Out of the Abundance of the Heart …
Once, education was built on a foundation of words. Now it’s more likely to be foisted off on the student through electronically driven video imagery. The results do not auger well for our national survival.
When our education system was underpinned by the study of language and the reading of great books espousing great ideas, the learning of a broad, colorful and precise vocabulary seemed automatic. The results were reflected in our ability to communicate clearly in speech and writing. Conversation was stimulating.
I have never regretted being educated within a British Commonwealth country whose education system during the immediate postwar years was still based substantially on the development of a rich vocabulary through reading great books and studying language.
Sir Winston Churchill’s speeches and manner of writing offer an excellent study in the use of the English language. He knew how to parse a paragraph—keeping the thread of thought flowing with a rise and fall of cadence that was psalm-like.
British historian Paul Johnson is another. His choice of descriptive words is impeccable, and, being a real wit, he usually slips one or two words into his brilliant essays that move you to reach for the dictionary and add to your own vocabulary.
The best of the books on effective management confirm that a good command of language with an extensive vocabulary is something that successful corporate executives inevitably possess.
Have you noticed that really good communicators—the most effective conversationalists and orators within society—seldom if ever stoop to using base language?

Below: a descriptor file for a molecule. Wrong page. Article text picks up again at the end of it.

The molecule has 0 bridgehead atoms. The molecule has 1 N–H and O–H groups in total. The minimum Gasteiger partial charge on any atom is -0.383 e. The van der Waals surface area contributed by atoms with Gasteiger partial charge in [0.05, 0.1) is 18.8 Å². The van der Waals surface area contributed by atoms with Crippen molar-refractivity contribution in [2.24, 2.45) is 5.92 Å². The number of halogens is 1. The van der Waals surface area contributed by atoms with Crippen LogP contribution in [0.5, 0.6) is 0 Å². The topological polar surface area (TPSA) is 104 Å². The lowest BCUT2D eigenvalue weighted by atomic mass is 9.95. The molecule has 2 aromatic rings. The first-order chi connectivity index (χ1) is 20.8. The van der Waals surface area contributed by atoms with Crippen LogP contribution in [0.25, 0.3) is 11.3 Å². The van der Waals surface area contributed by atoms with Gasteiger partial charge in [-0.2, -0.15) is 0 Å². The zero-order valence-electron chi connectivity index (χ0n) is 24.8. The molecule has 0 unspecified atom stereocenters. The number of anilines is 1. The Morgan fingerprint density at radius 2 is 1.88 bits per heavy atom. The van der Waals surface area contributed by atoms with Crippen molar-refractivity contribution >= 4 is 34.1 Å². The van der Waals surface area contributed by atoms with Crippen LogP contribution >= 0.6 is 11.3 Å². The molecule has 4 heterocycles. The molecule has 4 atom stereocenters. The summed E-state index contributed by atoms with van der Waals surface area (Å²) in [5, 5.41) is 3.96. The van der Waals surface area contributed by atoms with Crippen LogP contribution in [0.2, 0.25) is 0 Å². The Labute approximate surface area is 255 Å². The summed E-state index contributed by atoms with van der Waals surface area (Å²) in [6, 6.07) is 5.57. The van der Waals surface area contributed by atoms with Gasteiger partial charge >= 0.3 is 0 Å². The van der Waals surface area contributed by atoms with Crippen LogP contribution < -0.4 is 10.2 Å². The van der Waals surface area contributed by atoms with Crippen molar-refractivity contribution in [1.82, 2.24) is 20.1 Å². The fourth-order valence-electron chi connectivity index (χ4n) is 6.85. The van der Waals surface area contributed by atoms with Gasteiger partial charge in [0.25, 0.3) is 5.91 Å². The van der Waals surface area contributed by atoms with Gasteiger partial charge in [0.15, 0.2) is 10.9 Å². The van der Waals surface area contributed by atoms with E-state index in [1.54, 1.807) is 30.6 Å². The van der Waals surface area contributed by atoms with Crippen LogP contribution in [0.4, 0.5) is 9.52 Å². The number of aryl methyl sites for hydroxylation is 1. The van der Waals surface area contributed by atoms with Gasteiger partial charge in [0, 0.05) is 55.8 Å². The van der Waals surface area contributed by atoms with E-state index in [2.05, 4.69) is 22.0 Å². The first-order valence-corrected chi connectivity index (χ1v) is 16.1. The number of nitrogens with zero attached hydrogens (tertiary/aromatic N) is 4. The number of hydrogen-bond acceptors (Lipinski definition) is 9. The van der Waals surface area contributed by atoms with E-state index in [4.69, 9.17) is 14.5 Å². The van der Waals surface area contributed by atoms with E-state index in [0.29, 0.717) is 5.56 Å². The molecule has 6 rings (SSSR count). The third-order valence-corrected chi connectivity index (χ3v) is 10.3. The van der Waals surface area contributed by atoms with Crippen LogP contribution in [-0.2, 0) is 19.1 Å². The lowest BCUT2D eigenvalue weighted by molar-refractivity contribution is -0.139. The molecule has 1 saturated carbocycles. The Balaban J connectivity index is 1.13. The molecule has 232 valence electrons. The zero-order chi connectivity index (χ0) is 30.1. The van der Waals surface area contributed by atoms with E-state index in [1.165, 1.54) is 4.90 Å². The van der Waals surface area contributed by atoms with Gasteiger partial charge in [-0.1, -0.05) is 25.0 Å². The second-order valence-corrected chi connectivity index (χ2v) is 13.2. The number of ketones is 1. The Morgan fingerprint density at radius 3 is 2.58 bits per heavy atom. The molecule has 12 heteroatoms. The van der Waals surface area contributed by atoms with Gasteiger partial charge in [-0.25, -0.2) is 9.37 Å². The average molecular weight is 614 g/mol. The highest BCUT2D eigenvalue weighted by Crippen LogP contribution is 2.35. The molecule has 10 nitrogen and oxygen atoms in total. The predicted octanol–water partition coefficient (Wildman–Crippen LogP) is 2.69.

Base or bad language is used by some people in an attempt to either shock, provoke or otherwise “impress” another individual. That such language should never be resorted to by a true servant of God ought to be taken for granted.
As Jesus Christ declared, “Out of the abundance of the heart, the mouth speaks” (Matthew 12:34). Thus a tongue that mouths base or bad language simply reveals a mind that is not in true synchronization with that of Christ (Philippians 2:5).
The Proverbs tell us that “A word fitly spoken is like apples of gold in pictures of silver” (Proverbs 25:11).
The Apostle Paul gave us a wonderful admonition on how to engender clean, uplifting speech: “Finally, brethren, whatsoever things are true, whatsoever things are honest, whatsoever things are just, whatsoever things are pure, whatsoever things are lovely, whatsoever things are of good report; if there be any virtue, and if there be any praise, think on these things” (Philippians 4:8).
The King James Bible is an excellent example of beautifully rendered language. It is an exemplar of proper syntax and parsing, coming from an age four centuries before the fashion for minimalist communication in short staccato sentences that possess few descriptive adjectives and adverbs, such as the genre of today.
The rhythmic sound and rise and fall of the cadence of beautifully constructed communication is missing from most of today’s orators and public speakers.
Churchill, perhaps the greatest orator of the 20th century, was so often able to turn a hostile parliament around to his way of thinking by the presentation of a masterful speech. He was an avid reader of the classics and great books.